Interprofessional teams and integrated care – Can they make a difference?

By | 27th July 2017

Healthcare is full of debatable definitions, creating dilemmas across departments and across the globe. One definition that may differ in its wording but not in its meaning and implications is ‘Integrated Care’. One such definition from the NHS in the UK, is: For health, care and support to be ‘integrated’, it must be person-centred, coordinated, and tailored to the needs and preferences of the individual, their carer and family. It means moving away from episodic care to a more holistic approach to health, care and support needs, that puts the needs and experience of people at the centre of how services are organised and delivered.

The principle of integrated care must be at the core of healthcare practice and education and it is clear that its adoption, albeit slow in varied geographies is having an impact. Superimposing the much needed adaptation of interprofessional education, integrated care is now having an impact on key health indicators such as hospitalizations and emergency department visits.

Recent work by Anne Gaglioti et al, published this month has shown that by developing an interprofessional, integrated approach to mental health, ED visits and hospitalizations dropped over a 12 month period. Using an integrated, interprofessional training model, teams that composed of resident and faculty family physicians, care managers, resident and faculty psychiatrists, pharmacists, clinical social workers, substance abuse counsellors, and a psychologist were the point of call for all patients.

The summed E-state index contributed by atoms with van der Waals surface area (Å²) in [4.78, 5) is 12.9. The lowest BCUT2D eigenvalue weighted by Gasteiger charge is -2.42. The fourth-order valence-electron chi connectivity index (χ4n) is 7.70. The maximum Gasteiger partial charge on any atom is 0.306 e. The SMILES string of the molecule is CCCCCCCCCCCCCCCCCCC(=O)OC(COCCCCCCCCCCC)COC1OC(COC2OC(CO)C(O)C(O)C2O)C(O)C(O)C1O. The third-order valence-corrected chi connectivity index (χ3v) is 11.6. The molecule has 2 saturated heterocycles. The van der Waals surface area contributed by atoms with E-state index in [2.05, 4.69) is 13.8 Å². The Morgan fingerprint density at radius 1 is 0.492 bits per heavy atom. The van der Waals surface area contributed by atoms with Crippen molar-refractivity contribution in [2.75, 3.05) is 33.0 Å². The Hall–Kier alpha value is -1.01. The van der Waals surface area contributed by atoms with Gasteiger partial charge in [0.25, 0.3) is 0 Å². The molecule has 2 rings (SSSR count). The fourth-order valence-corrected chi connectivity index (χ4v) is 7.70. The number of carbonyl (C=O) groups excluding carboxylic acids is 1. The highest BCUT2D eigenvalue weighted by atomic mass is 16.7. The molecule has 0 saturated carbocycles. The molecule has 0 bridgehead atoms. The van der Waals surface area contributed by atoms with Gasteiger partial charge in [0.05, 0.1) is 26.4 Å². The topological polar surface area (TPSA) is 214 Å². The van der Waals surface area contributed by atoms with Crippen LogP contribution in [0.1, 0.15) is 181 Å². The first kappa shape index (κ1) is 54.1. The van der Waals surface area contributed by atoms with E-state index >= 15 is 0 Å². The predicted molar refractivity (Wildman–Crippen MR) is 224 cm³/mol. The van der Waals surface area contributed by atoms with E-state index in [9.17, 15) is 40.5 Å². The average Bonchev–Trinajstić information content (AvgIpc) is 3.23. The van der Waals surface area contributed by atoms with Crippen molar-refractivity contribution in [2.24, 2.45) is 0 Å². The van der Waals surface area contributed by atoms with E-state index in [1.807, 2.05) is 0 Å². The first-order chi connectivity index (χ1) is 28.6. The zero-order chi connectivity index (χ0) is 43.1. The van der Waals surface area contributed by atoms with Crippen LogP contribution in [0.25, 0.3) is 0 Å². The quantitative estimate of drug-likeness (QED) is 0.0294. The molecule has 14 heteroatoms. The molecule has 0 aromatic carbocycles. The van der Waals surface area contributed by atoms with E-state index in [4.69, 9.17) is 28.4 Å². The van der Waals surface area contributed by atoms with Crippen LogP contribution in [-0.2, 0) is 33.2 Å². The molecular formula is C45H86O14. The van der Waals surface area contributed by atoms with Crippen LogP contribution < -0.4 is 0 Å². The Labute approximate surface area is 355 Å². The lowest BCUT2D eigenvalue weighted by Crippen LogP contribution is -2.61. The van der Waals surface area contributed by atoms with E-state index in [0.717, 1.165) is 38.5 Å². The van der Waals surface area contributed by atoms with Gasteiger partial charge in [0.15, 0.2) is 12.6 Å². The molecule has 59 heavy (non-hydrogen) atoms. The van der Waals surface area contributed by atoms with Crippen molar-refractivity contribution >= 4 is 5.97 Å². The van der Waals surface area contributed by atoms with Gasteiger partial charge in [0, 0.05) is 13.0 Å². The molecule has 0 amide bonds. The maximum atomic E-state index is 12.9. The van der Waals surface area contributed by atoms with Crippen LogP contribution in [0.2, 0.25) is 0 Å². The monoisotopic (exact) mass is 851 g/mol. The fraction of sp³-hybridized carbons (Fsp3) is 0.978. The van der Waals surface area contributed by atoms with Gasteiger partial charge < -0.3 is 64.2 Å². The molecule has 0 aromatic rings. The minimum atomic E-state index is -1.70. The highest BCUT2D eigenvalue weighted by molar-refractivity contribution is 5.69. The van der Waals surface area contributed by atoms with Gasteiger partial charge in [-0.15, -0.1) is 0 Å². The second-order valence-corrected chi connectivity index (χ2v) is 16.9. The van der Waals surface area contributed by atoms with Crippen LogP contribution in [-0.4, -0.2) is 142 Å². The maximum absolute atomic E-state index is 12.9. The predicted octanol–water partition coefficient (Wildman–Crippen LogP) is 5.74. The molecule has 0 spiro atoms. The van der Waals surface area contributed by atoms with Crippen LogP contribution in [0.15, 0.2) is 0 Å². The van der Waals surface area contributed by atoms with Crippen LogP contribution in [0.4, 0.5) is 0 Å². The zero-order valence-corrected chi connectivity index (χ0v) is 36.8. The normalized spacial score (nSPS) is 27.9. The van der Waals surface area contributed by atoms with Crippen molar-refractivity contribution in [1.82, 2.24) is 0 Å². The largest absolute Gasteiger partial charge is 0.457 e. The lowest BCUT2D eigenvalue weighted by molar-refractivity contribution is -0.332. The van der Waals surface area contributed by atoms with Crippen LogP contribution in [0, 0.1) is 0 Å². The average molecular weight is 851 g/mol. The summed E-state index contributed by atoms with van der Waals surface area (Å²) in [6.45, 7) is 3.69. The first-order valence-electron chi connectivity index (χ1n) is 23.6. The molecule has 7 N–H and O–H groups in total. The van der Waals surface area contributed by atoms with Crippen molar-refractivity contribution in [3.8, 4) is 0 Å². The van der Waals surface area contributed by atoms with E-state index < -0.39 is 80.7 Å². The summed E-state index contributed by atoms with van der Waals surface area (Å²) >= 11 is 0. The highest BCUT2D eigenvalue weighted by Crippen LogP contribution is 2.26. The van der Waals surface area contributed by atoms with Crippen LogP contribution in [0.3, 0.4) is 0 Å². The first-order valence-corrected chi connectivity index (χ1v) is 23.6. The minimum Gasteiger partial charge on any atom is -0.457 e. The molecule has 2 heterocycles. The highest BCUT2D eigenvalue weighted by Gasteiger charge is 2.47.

Findings were also noted at the 6 month mark, with hospitalisations in the 6-month pre–post comparison group representing 5.4% of all before enrolment encounters, while they only represented 2.6% of post-enrolment encounters. Additionally, the proportion of primary care and psychiatry clinic visits accounted for a larger proportion of visits after enrolment when compared to before enrolment visits. This clearly indicated that patients within an interprofessional, integrated care management programme had lower odds of an emergency room visit or hospitalisation, and greater likelihood of attendance at an outpatient psychiatry visit or primary care visit after enrolment compared to prior to enrolment.

This clearly shows the benefits of interprofessional, integrated care, however, as the authors have stated, replication is essential, especially at a larger scale. How would this methodology work at regional, national or even global levels? There is no doubt more work is needed, however, this work is an example of creating foundations for the health and education community to build and develop from.